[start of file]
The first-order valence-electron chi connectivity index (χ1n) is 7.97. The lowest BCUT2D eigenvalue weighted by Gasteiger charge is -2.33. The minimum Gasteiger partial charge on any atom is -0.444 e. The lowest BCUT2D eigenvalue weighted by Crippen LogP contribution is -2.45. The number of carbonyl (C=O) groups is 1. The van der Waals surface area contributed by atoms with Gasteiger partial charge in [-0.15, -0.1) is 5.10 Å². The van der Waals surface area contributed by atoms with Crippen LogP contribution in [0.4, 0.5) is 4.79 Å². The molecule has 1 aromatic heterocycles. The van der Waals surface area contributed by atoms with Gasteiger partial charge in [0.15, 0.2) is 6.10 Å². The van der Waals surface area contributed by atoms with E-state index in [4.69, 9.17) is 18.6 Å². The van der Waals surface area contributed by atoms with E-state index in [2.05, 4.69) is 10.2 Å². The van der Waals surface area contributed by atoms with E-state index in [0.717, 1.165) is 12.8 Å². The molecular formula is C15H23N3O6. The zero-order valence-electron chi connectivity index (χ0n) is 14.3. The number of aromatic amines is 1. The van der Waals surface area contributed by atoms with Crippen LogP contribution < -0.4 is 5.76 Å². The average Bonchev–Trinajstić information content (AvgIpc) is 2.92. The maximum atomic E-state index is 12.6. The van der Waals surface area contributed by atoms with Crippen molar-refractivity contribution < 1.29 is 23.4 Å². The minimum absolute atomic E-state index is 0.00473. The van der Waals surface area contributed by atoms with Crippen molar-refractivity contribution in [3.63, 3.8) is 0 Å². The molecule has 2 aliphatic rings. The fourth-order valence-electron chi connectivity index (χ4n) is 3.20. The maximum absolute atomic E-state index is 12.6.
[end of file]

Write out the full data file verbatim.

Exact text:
The first-order valence-electron chi connectivity index (χ1n) is 7.97. The lowest BCUT2D eigenvalue weighted by Gasteiger charge is -2.33. The minimum Gasteiger partial charge on any atom is -0.444 e. The lowest BCUT2D eigenvalue weighted by Crippen LogP contribution is -2.45. The number of carbonyl (C=O) groups is 1. The van der Waals surface area contributed by atoms with Gasteiger partial charge in [-0.15, -0.1) is 5.10 Å². The van der Waals surface area contributed by atoms with Crippen LogP contribution in [0.4, 0.5) is 4.79 Å². The molecule has 1 aromatic heterocycles. The van der Waals surface area contributed by atoms with Gasteiger partial charge in [0.15, 0.2) is 6.10 Å². The van der Waals surface area contributed by atoms with E-state index in [4.69, 9.17) is 18.6 Å². The van der Waals surface area contributed by atoms with E-state index in [2.05, 4.69) is 10.2 Å². The van der Waals surface area contributed by atoms with E-state index in [0.717, 1.165) is 12.8 Å². The molecular formula is C15H23N3O6. The zero-order valence-electron chi connectivity index (χ0n) is 14.3. The number of aromatic amines is 1. The van der Waals surface area contributed by atoms with Crippen LogP contribution < -0.4 is 5.76 Å². The average Bonchev–Trinajstić information content (AvgIpc) is 2.92. The maximum atomic E-state index is 12.6. The van der Waals surface area contributed by atoms with Crippen molar-refractivity contribution < 1.29 is 23.4 Å². The minimum absolute atomic E-state index is 0.00473. The van der Waals surface area contributed by atoms with Crippen molar-refractivity contribution in [3.63, 3.8) is 0 Å². The molecule has 2 aliphatic rings. The fourth-order valence-electron chi connectivity index (χ4n) is 3.20. The maximum absolute atomic E-state index is 12.6.